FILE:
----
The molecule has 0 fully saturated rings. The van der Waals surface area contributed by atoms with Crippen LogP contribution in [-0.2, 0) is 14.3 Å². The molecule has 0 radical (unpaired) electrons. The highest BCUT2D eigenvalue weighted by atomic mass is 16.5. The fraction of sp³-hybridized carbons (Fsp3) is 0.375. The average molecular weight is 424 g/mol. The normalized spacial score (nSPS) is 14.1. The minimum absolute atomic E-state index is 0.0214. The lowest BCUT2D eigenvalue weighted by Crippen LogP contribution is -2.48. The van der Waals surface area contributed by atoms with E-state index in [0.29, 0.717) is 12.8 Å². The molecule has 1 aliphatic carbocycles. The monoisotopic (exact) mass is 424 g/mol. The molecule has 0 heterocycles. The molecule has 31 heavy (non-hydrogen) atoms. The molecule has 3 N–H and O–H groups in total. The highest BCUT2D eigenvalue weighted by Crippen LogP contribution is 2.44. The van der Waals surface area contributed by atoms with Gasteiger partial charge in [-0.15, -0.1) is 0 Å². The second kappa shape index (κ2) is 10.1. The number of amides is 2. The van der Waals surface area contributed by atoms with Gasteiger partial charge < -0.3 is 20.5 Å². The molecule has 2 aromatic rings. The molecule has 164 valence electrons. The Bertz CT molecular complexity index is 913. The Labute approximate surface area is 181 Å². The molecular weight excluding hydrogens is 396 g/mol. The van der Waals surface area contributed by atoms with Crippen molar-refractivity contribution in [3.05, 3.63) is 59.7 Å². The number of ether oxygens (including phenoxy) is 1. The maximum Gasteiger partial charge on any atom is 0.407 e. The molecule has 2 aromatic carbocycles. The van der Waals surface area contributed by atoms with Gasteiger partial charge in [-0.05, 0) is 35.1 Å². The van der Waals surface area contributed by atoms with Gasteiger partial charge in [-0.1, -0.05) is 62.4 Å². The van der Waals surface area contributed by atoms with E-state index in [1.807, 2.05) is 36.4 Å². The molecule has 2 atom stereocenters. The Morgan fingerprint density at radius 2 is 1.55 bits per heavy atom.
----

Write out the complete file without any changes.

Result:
The molecule has 0 fully saturated rings. The van der Waals surface area contributed by atoms with Crippen LogP contribution in [-0.2, 0) is 14.3 Å². The molecule has 0 radical (unpaired) electrons. The highest BCUT2D eigenvalue weighted by atomic mass is 16.5. The fraction of sp³-hybridized carbons (Fsp3) is 0.375. The average molecular weight is 424 g/mol. The normalized spacial score (nSPS) is 14.1. The minimum absolute atomic E-state index is 0.0214. The lowest BCUT2D eigenvalue weighted by Crippen LogP contribution is -2.48. The van der Waals surface area contributed by atoms with E-state index in [0.29, 0.717) is 12.8 Å². The molecule has 1 aliphatic carbocycles. The monoisotopic (exact) mass is 424 g/mol. The molecule has 0 heterocycles. The molecule has 31 heavy (non-hydrogen) atoms. The molecule has 3 N–H and O–H groups in total. The highest BCUT2D eigenvalue weighted by Crippen LogP contribution is 2.44. The van der Waals surface area contributed by atoms with Gasteiger partial charge in [-0.15, -0.1) is 0 Å². The second kappa shape index (κ2) is 10.1. The number of amides is 2. The van der Waals surface area contributed by atoms with Gasteiger partial charge < -0.3 is 20.5 Å². The molecule has 2 aromatic rings. The molecule has 164 valence electrons. The Bertz CT molecular complexity index is 913. The Labute approximate surface area is 181 Å². The molecular weight excluding hydrogens is 396 g/mol. The van der Waals surface area contributed by atoms with Crippen molar-refractivity contribution in [3.05, 3.63) is 59.7 Å². The number of ether oxygens (including phenoxy) is 1. The maximum Gasteiger partial charge on any atom is 0.407 e. The molecule has 2 aromatic carbocycles. The van der Waals surface area contributed by atoms with Gasteiger partial charge in [-0.05, 0) is 35.1 Å². The van der Waals surface area contributed by atoms with Gasteiger partial charge in [-0.1, -0.05) is 62.4 Å². The van der Waals surface area contributed by atoms with E-state index in [1.807, 2.05) is 36.4 Å². The molecule has 2 atom stereocenters. The Morgan fingerprint density at radius 2 is 1.55 bits per heavy atom.